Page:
Win32 and Scripting

Almost any scripting language available for Unix is available for Win32 in a native format: no OS middleware, no fuss-just install and use. Some of the more common languages available for Win32 are PERL, Python, Tcl/Tk and most Unix shells. If you are serious about scripting on Win32, you should become intimately familiar with WSH. Until recently, the only native scripting language available for Microsoft OSes was the Command prompt and its associated scripting environment, which is limited at best. However, Microsoft recently changed that with WSH, a native environment that supports an assortment of scripting languages-much as UCS does on NetWare. WSH on its own is not a scripting language but a platform that enables the use of various scripting engines. The two engines available are VBScript and JavaScript. Microsoft expects other software companies to provide ActiveX scripting engines for other languages, such as PERL, Python, REXX and Tcl.

WSH controls ActiveX scripting engines, much as Microsoft Internet Explorer (IE) does on the client side and Internet Information Server (IIS) does on the server side for ASP pages. However, WSH has a much smaller footprint than either IE or IIS, making it ideal to run systems-administration scripts. Version 1.0 of WSH makes use of the script file’s extension, looked up the appropriate scripting engine in the registry and feeds the script to that engine (see “WSH 1.0 at Work,” below).

For example, a script file called rotate_logs.vbs would be run with the VBScript engine, and delete_logs.js would be executed using JavaScript. Running scripts under WSH 1.0 is limited in use without the availability of an object model. For security reasons, neither the scripts nor the script engines could connect to the operating system resources. Pressure from the WSH newsgroup opened Microsoft’s eyes to the weaknesses of WSH 1.0, and WSH 2.0 was introduced to rectify these shortcomings.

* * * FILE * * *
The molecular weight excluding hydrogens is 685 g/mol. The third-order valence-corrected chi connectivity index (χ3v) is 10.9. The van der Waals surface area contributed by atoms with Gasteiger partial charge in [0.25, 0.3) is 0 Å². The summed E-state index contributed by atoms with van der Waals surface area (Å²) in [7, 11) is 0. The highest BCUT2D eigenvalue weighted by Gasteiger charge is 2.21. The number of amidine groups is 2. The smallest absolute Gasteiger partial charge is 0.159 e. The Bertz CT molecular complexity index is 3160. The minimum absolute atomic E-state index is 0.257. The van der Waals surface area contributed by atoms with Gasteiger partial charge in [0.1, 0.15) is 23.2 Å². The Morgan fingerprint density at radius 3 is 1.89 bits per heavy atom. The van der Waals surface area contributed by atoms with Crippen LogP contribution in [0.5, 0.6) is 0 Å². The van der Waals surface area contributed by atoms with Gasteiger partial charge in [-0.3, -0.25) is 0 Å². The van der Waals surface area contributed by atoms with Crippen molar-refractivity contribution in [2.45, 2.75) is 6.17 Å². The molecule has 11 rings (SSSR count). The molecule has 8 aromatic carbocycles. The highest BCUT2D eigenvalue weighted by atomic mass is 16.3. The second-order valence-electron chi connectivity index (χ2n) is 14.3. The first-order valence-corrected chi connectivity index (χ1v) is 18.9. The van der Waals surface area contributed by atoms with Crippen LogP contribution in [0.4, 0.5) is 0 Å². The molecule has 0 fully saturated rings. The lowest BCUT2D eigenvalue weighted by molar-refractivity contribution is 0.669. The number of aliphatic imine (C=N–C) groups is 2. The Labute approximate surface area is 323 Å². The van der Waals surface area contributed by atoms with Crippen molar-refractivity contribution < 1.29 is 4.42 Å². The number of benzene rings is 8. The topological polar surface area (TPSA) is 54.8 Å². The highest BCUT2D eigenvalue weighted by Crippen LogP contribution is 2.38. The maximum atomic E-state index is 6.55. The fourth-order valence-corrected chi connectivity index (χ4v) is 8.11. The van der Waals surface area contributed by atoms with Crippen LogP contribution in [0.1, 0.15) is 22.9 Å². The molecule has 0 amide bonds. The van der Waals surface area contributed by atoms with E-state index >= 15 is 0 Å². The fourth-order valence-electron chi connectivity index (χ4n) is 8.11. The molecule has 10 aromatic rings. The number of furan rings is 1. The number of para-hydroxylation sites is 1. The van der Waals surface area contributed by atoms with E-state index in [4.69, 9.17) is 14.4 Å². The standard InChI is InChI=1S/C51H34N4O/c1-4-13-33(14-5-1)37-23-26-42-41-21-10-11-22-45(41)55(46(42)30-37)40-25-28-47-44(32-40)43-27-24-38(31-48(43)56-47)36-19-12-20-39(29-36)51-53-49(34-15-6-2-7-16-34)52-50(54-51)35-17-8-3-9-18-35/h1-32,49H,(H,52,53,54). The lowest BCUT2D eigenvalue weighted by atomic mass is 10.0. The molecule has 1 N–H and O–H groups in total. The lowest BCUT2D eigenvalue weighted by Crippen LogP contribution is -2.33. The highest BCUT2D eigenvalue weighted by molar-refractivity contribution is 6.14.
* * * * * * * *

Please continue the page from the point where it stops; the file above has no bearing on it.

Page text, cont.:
Administering Windows

ADSI (Active Directory Service Interface) extracts the capabilities of various directory services from different network vendors to present a single set of directory-service interfaces for managing network resources. Administrators and developers can use ADSI to manage the resources in a directory service, no matter which network environment contains the resources. ADSI lets administrators automate common tasks such as adding users and groups, managing printers and setting permissions on network resources. Using ADSI, an administrator can develop easy-to-understand scripts to manage user accounts without relying on custom C++ or VB objects (see “Sample Add-User Script” below).

PERL, Python and Tcl for NT

PERL 5 for Win32 offers all the features available to the Unix programmer, plus it has specific functions to manipulate the Windows NT event log and to query the system registry. Additionally, modules allow for manipulation of user accounts and groups. Recent builds of PERL 5 require no registry entry, and their DLLs don’t have to be installed under the Windows folder. Thus, they easily can be shared off a network drive. The latest stable version of PERL is 5.6, which can be downloaded from Larry Wall, the creator of PERL, recently announced intentions to develop PERL 6 from scratch.

Another possibility for writing your administration scripts is to use Tcl/Tk. The Tcl script was created by John Ousterhout and counts more than half a million programmers among its users. Tk is a popular GUI toolkit that lets programmers create graphical programs very quickly. Tcl/Tk 8.3 is the latest stable release of the product and is available for a plethora of platforms-its installation on Win32 is a breeze. Visit for the latest downloads and useful Tcl extensions developed by fellow programmers.

I found Python easier to learn than PERL. Available for many platforms, Python is seeing its following grow rapidly. Installation on Win32 is a snap, and the documentation is abundant. You can easily run it from the command line just as you could PERL and Tcl. I do wait for the day, however, when all three languages can be plugged into WSH, simplifying the work of Win32 administrators. You can check out for more information-like the fact that Python is not named after the snake but the British comedy troupe Monty Python.